WIAA is an association of approximately 600 high school and junior high schools, comprising most, if not all, the high schools in the state. Through their elected representatives, the member schools have adopted rules and regulations governing sports and other activities. Wishkah Valley School District is a member of the association. Such membership, the court found, "is a practical necessity for any school which desires to participate in interscholastic sports."
Just prior to the start of the football season, WIAA informed the football coach that WIAA regulations prohibited girls from participating in interscholastic contact football on boys' teams. For that reason only, the school board of the Wishkah Valley School District prohibited the Darrin girls from playing on the high school team. Indeed, the court found:
According to their coach, both of the girls have in general been able to hold their own with the boys in practice sessions and would be allowed to play in interscholastic contests were it not for the W.I.A.A. regulation.
Finding of fact No. 4.
On September 21, 1973, the Darrin girls' parents sued defendants on behalf of the Darrin girls individually and on behalf of all others similarly situated pursuant to CR 23. The purpose of the suit was to enjoin the enforcement of the WIAA rule involved and to enjoin defendants from interfering with the Darrin girls' participation as a member of the football team in the school's upcoming September 22 football game. The court denied any relief. This appeal followed.
The findings and conclusions challenged are too lengthy to quote. However, we hold substantial evidence supports challenged findings 6 and 8. Challenged findings 7, 9, and 10 and conclusions of law, 2, 4, 5 and 6 are either not supported in whole or in part, or, in important respects are immaterial or incorrect in light of the legal principles applicable as later discussed.
Two basic questions arise:
1. Does the denial of permission to the Darrin girls to play on the boys' high school football team in interscholastic competition constitute a discrimination by state action based on sex per se or is the denial based on inability to play?
2. If the denial is a discrimination based on sex per se is it prohibited by law, constitutional, statutory, or both?
Preliminarily, it is necessary to discuss procedural obstacles to a consideration of the merits of this case. Plaintiffs purport to sue on behalf of themselves and, pursuant to CR 23, on behalf of all others similarly situated. The trial court nevertheless treated the action solely as a class action validly brought notwithstanding there had been no compliance with requirements of CR 23(c), (d). 3B J. Moore, Federal Practice ¶ 23.01 [11.-1], ¶ 23.60, at 23-1203 (2d ed. 1974); 7A C. Wright A. Miller, Federal Practice Procedure § 1789 (1972). The judgment defines the class as:
all present or future junior and senior high school girls in this state who either now or in the future shall desire to participate in interscholastic contact football on the boys' teams . . .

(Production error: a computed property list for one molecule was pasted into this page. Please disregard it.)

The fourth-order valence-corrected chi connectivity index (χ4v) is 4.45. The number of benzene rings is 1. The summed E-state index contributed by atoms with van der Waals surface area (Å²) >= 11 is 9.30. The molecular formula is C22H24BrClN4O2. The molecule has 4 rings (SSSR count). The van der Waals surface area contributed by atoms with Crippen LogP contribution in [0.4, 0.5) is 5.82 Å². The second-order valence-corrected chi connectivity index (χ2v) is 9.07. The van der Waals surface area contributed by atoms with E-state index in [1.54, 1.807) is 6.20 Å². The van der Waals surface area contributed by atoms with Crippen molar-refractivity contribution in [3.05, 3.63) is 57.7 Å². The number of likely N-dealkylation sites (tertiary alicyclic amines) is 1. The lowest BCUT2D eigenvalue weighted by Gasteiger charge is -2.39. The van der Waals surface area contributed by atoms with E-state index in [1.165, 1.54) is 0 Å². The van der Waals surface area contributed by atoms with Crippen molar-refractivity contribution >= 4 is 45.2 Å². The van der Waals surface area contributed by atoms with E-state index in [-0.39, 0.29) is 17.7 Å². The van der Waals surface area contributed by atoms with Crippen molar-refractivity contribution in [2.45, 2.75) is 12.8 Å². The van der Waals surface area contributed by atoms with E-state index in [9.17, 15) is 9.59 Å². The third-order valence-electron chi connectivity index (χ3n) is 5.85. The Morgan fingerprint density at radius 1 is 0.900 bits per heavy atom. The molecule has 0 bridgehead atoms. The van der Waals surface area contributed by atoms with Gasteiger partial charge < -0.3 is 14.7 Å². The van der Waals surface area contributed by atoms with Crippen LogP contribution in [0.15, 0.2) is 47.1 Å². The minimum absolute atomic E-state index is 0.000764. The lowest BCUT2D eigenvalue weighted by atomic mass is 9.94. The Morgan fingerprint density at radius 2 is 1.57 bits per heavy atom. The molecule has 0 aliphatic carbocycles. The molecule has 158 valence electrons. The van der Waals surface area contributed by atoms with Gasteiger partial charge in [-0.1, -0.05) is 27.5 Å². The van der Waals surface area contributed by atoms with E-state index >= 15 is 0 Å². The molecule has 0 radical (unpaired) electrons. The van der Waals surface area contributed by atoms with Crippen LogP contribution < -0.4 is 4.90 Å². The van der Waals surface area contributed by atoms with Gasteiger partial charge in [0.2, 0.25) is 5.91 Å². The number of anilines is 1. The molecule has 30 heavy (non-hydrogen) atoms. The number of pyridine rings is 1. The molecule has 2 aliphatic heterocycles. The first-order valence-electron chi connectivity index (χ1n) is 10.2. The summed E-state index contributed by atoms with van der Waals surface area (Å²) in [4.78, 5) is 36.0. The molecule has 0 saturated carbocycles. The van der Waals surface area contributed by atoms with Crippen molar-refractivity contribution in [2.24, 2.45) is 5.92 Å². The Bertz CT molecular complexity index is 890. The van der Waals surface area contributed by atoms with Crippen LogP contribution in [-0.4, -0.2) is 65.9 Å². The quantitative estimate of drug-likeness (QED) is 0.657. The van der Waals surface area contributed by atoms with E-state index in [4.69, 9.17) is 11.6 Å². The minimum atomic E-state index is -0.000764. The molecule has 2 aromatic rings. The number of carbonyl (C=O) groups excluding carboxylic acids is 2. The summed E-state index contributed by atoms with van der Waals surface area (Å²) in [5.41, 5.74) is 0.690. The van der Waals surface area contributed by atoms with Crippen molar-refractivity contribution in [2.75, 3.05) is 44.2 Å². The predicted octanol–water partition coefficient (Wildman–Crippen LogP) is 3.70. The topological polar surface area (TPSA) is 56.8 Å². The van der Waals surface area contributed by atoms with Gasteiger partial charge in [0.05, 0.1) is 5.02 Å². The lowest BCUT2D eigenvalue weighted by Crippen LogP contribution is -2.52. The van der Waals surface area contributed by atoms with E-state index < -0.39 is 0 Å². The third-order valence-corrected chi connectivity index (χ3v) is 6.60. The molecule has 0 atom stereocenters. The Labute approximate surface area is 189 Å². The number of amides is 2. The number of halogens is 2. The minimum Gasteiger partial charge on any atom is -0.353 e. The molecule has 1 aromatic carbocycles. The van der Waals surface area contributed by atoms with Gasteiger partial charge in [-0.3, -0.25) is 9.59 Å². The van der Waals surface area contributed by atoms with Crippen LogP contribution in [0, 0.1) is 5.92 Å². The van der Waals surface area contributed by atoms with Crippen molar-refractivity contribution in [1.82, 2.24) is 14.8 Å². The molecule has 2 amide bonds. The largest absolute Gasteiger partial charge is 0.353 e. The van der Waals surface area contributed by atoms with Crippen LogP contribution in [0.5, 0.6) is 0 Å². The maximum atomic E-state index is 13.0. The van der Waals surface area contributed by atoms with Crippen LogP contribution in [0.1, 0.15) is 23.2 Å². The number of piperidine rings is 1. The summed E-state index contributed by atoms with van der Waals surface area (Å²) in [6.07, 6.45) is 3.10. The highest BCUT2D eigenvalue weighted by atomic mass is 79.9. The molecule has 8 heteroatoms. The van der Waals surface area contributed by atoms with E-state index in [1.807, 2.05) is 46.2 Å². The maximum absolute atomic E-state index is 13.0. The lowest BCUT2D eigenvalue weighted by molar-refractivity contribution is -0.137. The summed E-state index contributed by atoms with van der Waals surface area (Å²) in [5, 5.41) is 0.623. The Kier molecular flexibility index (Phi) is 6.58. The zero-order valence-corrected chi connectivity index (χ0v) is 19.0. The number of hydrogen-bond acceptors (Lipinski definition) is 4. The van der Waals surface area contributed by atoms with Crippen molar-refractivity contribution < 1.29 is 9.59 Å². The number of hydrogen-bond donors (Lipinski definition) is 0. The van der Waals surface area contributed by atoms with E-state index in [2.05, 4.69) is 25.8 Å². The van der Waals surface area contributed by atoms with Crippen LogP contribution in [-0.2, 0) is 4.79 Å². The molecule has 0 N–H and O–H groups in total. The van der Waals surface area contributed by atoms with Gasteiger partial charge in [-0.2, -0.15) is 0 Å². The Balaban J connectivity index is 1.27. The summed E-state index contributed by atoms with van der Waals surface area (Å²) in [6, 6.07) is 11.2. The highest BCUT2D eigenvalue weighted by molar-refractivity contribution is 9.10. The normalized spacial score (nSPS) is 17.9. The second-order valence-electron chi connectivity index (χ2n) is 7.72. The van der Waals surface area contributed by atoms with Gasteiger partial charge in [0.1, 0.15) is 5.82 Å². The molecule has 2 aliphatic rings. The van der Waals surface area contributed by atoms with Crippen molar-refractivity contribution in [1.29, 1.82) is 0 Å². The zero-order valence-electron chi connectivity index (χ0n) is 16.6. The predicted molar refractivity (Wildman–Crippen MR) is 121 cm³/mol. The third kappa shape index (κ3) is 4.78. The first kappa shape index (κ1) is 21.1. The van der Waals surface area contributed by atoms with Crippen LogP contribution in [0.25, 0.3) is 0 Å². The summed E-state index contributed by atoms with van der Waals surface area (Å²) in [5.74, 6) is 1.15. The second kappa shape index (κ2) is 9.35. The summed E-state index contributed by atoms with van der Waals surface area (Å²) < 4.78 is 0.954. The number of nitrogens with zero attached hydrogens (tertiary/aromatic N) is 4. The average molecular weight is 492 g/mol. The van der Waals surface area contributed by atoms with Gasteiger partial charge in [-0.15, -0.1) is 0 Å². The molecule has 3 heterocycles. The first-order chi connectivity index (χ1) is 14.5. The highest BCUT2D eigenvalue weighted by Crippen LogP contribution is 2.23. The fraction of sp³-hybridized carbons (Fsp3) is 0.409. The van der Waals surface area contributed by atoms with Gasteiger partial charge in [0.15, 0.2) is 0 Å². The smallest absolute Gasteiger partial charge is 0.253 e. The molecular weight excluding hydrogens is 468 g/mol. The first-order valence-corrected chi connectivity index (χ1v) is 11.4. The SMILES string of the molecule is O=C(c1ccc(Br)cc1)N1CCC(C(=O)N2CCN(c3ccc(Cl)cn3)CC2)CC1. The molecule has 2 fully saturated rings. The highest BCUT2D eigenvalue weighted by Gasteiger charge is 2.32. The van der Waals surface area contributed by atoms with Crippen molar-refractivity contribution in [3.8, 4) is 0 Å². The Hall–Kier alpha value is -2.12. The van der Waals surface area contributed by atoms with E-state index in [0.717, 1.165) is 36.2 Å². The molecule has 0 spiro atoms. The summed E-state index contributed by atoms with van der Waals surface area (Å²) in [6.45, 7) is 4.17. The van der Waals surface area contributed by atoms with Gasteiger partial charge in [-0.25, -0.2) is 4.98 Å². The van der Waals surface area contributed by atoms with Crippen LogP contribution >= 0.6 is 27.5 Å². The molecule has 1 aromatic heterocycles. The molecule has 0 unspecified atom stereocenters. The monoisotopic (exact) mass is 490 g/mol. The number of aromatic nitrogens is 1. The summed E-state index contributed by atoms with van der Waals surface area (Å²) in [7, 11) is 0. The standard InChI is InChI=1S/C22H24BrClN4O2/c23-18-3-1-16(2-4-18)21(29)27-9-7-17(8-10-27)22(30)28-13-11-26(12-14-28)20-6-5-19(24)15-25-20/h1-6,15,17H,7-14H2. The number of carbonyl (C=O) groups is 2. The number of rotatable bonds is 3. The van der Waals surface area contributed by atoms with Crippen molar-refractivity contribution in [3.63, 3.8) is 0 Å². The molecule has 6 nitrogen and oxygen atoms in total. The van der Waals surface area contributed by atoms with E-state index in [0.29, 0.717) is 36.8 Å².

The Darrin girls have not assigned any error to the court's findings, conclusion, or judgment defining the class.
If, therefore, we treat the action both as an individual action and as an unchallenged class action, it is still necessary to determine with greater precision the nature of the class in light of the theory upon which the action was tried, especially because of the absence of compliance with CR 23(c), (d). There is no claim relief was sought for members of the class who were unqualified to play. Indeed, unqualified girls would not be "similarly situated" to the Darrin girls. We construe the true and intended nature of the class to be the high school girls described in the class who are qualified to play. See LaHue v. Keystone Inv. Co., 6 Wn. App. 765, 496 P.2d 343 (1972); Stratton v. United States Bulk Carriers, Inc., 3 Wn. App. 790, 478 P.2d 253 (1970).
The heading in the complaint describes plaintiffs as "Guardians of Delores Darrin and Carol Darrin." There is neither allegation, nor evidence nor findings plaintiffs were court appointed guardians of their daughters. The case was apparently tried as if the Darrin girls were the true plaintiffs or as if their parents were their guardians ad litem. No issue has been raised below or on appeal concerning the propriety of treating the Darrin girls as the true plaintiffs. We so treat them for purposes of this appeal. See Stratton v. United States Bulk Carriers, Inc., 3 Wn. App. 790, 478 P.2d 253 (1970). Moreover, the defense of mootness (not raised) is either unavailable ( Sosna v. Iowa, 419 U.S. 393, 42 L.Ed.2d 532, 95 S.Ct. 553 (1975)), or unacceptable. Hartman v. State Game Comm'n, 85 Wn.2d 176, 532 P.2d 614 (1975); Sorenson v. Bellingham, 80 Wn.2d 547, 496 P.2d 512 (1972).
CONSTITUTIONAL AND STATUTORY PRINCIPLES APPLICABLE
Resolution of the issues argued requires we first discuss the relevant federal and state constitutional and statutory provisions before they are applied to the facts of the instant case.